Engage Students by Connecting Lessons to Useful Applications 

One of the most common questions that students ask (usually when whining about a subject), is “when are we ever going to need this?” Both adults and kids don’t like completing tasks just because someone told them to. It’s not motivating or inspiring. As an educator, it can be frustrating if you have to cover content that might not have many real-world applications. 

“[Students put] an enormous amount of trust in me, hoping that they’ll learn something useful for their professional and personal development,” says Exequiel Hernandez, an associate professor at the Wharton School. “If I can make it about them and not me, it’s really motivating.” 

When possible, try to begin your lessons with an explanation of why students need to learn a particular skill. This could range from highlighting how fractions are used in baking or explaining how understanding photosynthesis can help with gardening. This establishes a foundation for student engagement. 

These connections to the real world are why educators turn to project-based learning, where students approach an issue and use concepts taught in class to solve it. You can also provide connections by inviting guest speakers to the classroom to talk about how they use school subjects in their careers. 

Create Choices for Higher Student Engagement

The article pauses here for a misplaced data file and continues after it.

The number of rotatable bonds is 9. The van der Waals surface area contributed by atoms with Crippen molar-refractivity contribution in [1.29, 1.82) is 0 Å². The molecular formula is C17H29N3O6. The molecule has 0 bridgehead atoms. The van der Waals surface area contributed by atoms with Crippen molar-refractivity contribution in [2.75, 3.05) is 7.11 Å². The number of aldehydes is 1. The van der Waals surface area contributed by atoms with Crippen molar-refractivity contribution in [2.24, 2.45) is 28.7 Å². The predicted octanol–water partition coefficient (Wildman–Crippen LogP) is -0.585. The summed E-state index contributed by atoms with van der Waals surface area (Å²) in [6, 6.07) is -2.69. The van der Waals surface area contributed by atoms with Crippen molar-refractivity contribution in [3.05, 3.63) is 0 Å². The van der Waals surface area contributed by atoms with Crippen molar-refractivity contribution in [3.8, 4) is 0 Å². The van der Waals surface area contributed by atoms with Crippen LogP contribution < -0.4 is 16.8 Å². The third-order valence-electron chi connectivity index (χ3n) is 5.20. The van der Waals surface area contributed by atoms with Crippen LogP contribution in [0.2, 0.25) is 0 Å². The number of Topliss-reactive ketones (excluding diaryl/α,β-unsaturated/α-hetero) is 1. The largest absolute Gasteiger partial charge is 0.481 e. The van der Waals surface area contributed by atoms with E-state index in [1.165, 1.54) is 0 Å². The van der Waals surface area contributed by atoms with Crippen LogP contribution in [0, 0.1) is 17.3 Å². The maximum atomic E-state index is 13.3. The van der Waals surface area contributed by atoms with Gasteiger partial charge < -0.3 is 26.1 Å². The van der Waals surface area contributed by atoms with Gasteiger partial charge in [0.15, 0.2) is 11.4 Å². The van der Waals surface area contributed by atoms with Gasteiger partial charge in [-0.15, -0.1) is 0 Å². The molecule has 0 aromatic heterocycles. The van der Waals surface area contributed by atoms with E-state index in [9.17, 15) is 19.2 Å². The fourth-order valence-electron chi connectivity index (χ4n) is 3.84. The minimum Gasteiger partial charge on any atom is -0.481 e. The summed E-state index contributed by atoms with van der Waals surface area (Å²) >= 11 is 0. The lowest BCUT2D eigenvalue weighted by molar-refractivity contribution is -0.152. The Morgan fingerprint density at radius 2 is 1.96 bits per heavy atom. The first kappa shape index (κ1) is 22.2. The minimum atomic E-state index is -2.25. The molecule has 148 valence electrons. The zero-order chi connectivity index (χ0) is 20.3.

Students have very few choices throughout the day. They have to go to school, have to learn certain subjects at specific times, and have to follow a pre-set curriculum and lesson plans developed by teachers. It’s very rare that kids are actually asked what they want to do. 

Stephen Merrill and Sarah Gonser shared research showing that students have to relinquish all power and decision-making in school, rather than feel invited to learn. They learn because they have to, not because they want to. This mentality is how you end up with a classroom of demotivated students – and how you can grow bored and frustrated as a teacher.

Consider building opportunities for choice in your school day. This can be as simple as asking students whether they want to start the day with math or reading. You can take small steps like letting students choose books to read or holding a vote on homework assignments. Each opportunity to choose allows students to take control of their learning.  

“By centering choice, educators signal openness to negotiating the middle ground and offer students scaffolded opportunities to practice decision-making, explore their academic identity, and connect their learning to interests and passions,” write Merrill and Gonser. 

Again, this eliminates the “do it because I told you to,” aspect of education. Students will complete tasks because they chose them, not because you assigned them.

Engage Your Students for a Better Teaching Experience 

There are some days when teaching feels like pulling teeth. Every question is met with blank stares and every invitation to participate results in silence. However, this doesn’t have to be a common experience in your class. Look for ways to build student engagement through meaningful work that they chose. 

When students are engaged in the content, they can motivate you to keep investing in them. Together, you and your students to work through the curriculum and have a successful school year. Try eSpark for free today and see how you can keep your students motivated.